In Q3 2021, the Czech Republic registered the strongest house price growth within the EU, both in a year-on-year (22%) and a quarter-on-quarter (7.3%) comparison, well above the EU average of 9.2% and 3.1%, respectively, according to Eurostat’s House price index.
Among CEE countries, Hungary was the only other one that registered an annual growth rate higher than the EU average, whereas Slovakia was the only other one to record above-average quarterly growth.
Long term increase continues
Rents and house prices in the EU have continued their steady increase in Q3 2021, going up by 1.2% and 9.2% respectively, compared with Q3 2020. Between 2010 and Q2 2011, house prices and rents in the EU followed similar paths, but since Q2 2011, those paths have diverged significantly. While rents increased steadily throughout the period up to Q3 2021, house prices have fluctuated considerably.
After a sharp decline between Q2 2011 and Q1 2013, house prices remained more or less stable between 2013 and 2014. Then, there was a rapid rise in early 2015, since when house prices have increased at a much faster pace than rents.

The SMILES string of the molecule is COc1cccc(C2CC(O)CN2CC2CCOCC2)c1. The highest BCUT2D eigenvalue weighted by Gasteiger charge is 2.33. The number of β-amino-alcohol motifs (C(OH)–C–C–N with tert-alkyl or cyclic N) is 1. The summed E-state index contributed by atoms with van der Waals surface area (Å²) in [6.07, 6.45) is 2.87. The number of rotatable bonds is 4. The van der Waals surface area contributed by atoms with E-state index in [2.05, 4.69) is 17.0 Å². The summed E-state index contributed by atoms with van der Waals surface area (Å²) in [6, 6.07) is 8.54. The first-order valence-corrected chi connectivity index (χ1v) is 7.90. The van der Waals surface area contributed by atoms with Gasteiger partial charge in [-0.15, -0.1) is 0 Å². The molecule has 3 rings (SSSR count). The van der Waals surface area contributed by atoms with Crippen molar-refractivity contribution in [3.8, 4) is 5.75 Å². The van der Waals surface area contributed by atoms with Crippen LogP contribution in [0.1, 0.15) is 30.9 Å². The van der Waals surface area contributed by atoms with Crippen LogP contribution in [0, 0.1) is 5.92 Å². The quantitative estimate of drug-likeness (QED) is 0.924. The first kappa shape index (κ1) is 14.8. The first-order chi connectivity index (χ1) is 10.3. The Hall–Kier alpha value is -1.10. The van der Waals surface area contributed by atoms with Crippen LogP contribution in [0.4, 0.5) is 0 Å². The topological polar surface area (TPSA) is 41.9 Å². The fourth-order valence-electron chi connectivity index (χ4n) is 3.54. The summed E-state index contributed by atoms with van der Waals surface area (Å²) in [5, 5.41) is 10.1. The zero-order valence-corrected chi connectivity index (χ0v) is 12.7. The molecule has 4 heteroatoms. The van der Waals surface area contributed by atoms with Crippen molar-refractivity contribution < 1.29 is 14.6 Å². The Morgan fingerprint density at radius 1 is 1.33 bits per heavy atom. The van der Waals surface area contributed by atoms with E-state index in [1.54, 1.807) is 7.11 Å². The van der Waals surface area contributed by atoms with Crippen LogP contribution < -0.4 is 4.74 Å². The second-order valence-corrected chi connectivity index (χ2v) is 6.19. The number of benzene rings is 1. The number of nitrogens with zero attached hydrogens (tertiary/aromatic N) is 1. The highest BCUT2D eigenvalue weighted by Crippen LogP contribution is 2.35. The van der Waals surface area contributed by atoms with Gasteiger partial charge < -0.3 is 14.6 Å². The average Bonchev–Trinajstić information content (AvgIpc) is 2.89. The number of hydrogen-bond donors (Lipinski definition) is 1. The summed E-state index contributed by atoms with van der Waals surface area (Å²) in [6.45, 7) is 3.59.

Over the period 2010 until Q3 2021, rents increased by 16% and house prices by 39%.
Since 2010, house prices more than doubled in several countries
When comparing Q3 2021 with 2010, house prices increased more than rents in 18 EU Member States. House prices increased in 23 EU countries and decreased in four, with the highest rises in Estonia (+141%), Hungary (+118%), Luxembourg (+117%), Latvia (+106%) and Austria (+104%). Decreases were observed in Greece (-28%), Italy (-12%), Cyprus (-6%) and Spain (-0.5%).
For rents, the pattern was different. When comparing Q3 2021 with 2010, prices increased in 25 EU Member States and decreased in two, with the highest rises in Estonia (+162%), Lithuania (+111%) and Ireland (+68%). Decreases were recorded in Greece (-25%) and Cyprus (-3%).
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